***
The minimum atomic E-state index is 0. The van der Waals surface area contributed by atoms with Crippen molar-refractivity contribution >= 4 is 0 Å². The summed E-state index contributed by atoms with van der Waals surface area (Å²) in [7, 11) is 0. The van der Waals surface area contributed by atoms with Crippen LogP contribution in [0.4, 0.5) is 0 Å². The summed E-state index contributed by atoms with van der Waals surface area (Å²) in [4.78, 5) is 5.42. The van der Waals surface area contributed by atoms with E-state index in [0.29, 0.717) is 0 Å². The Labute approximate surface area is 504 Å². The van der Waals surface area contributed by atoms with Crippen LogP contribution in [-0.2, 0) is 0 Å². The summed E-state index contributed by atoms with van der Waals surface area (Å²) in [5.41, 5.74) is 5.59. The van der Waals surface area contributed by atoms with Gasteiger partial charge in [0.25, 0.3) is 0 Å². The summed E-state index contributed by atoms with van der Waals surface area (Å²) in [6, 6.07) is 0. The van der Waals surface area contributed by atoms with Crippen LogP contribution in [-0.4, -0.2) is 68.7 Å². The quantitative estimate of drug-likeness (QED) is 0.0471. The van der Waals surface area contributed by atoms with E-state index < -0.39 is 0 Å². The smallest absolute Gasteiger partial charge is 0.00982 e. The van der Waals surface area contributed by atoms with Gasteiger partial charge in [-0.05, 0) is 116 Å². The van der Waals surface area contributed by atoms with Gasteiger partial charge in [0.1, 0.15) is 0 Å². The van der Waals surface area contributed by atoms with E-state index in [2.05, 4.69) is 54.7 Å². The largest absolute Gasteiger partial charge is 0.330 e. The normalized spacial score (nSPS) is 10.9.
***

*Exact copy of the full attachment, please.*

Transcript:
The minimum atomic E-state index is 0. The van der Waals surface area contributed by atoms with Crippen molar-refractivity contribution >= 4 is 0 Å². The summed E-state index contributed by atoms with van der Waals surface area (Å²) in [7, 11) is 0. The van der Waals surface area contributed by atoms with Crippen LogP contribution in [0.4, 0.5) is 0 Å². The summed E-state index contributed by atoms with van der Waals surface area (Å²) in [4.78, 5) is 5.42. The van der Waals surface area contributed by atoms with E-state index in [0.29, 0.717) is 0 Å². The Labute approximate surface area is 504 Å². The van der Waals surface area contributed by atoms with Crippen LogP contribution in [-0.2, 0) is 0 Å². The summed E-state index contributed by atoms with van der Waals surface area (Å²) in [5.41, 5.74) is 5.59. The van der Waals surface area contributed by atoms with Gasteiger partial charge in [0.25, 0.3) is 0 Å². The summed E-state index contributed by atoms with van der Waals surface area (Å²) in [6, 6.07) is 0. The van der Waals surface area contributed by atoms with Crippen LogP contribution in [-0.4, -0.2) is 68.7 Å². The quantitative estimate of drug-likeness (QED) is 0.0471. The van der Waals surface area contributed by atoms with E-state index < -0.39 is 0 Å². The smallest absolute Gasteiger partial charge is 0.00982 e. The van der Waals surface area contributed by atoms with Gasteiger partial charge in [-0.05, 0) is 116 Å². The van der Waals surface area contributed by atoms with Gasteiger partial charge in [0.1, 0.15) is 0 Å². The van der Waals surface area contributed by atoms with E-state index in [2.05, 4.69) is 54.7 Å². The largest absolute Gasteiger partial charge is 0.330 e. The normalized spacial score (nSPS) is 10.9.